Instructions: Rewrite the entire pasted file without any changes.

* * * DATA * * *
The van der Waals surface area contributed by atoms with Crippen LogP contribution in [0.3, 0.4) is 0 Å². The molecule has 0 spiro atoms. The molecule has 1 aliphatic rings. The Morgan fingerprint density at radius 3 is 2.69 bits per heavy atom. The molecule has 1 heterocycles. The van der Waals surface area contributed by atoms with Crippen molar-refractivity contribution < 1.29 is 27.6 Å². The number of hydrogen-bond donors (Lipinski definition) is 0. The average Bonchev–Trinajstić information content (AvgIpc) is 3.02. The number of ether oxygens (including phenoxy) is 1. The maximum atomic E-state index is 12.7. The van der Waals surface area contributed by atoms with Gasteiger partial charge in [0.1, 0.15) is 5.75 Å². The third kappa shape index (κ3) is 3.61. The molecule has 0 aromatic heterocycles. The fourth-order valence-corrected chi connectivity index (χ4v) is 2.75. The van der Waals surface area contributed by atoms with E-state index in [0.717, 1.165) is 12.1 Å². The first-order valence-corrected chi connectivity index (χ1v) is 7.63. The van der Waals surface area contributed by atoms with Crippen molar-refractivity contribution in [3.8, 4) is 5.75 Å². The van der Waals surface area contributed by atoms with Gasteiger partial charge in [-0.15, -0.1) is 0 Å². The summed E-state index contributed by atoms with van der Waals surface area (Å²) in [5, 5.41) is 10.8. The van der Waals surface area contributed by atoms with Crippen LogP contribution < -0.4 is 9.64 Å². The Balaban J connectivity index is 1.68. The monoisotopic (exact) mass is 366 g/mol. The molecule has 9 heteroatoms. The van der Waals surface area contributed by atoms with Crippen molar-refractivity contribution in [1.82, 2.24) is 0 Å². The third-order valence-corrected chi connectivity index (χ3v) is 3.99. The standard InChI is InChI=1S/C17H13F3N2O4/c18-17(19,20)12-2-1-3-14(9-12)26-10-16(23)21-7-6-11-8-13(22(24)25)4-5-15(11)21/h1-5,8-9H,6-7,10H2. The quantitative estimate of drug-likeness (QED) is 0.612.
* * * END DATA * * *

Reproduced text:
The van der Waals surface area contributed by atoms with Crippen LogP contribution in [0.3, 0.4) is 0 Å². The molecule has 0 spiro atoms. The molecule has 1 aliphatic rings. The Morgan fingerprint density at radius 3 is 2.69 bits per heavy atom. The molecule has 1 heterocycles. The van der Waals surface area contributed by atoms with Crippen molar-refractivity contribution < 1.29 is 27.6 Å². The number of hydrogen-bond donors (Lipinski definition) is 0. The average Bonchev–Trinajstić information content (AvgIpc) is 3.02. The number of ether oxygens (including phenoxy) is 1. The maximum atomic E-state index is 12.7. The van der Waals surface area contributed by atoms with Gasteiger partial charge in [0.1, 0.15) is 5.75 Å². The third kappa shape index (κ3) is 3.61. The molecule has 0 aromatic heterocycles. The fourth-order valence-corrected chi connectivity index (χ4v) is 2.75. The van der Waals surface area contributed by atoms with E-state index in [0.717, 1.165) is 12.1 Å². The first-order valence-corrected chi connectivity index (χ1v) is 7.63. The van der Waals surface area contributed by atoms with Crippen molar-refractivity contribution in [3.8, 4) is 5.75 Å². The van der Waals surface area contributed by atoms with Gasteiger partial charge in [-0.15, -0.1) is 0 Å². The summed E-state index contributed by atoms with van der Waals surface area (Å²) in [5, 5.41) is 10.8. The van der Waals surface area contributed by atoms with Crippen LogP contribution < -0.4 is 9.64 Å². The Balaban J connectivity index is 1.68. The monoisotopic (exact) mass is 366 g/mol. The molecule has 9 heteroatoms. The van der Waals surface area contributed by atoms with Crippen molar-refractivity contribution in [1.82, 2.24) is 0 Å². The third-order valence-corrected chi connectivity index (χ3v) is 3.99. The standard InChI is InChI=1S/C17H13F3N2O4/c18-17(19,20)12-2-1-3-14(9-12)26-10-16(23)21-7-6-11-8-13(22(24)25)4-5-15(11)21/h1-5,8-9H,6-7,10H2. The quantitative estimate of drug-likeness (QED) is 0.612.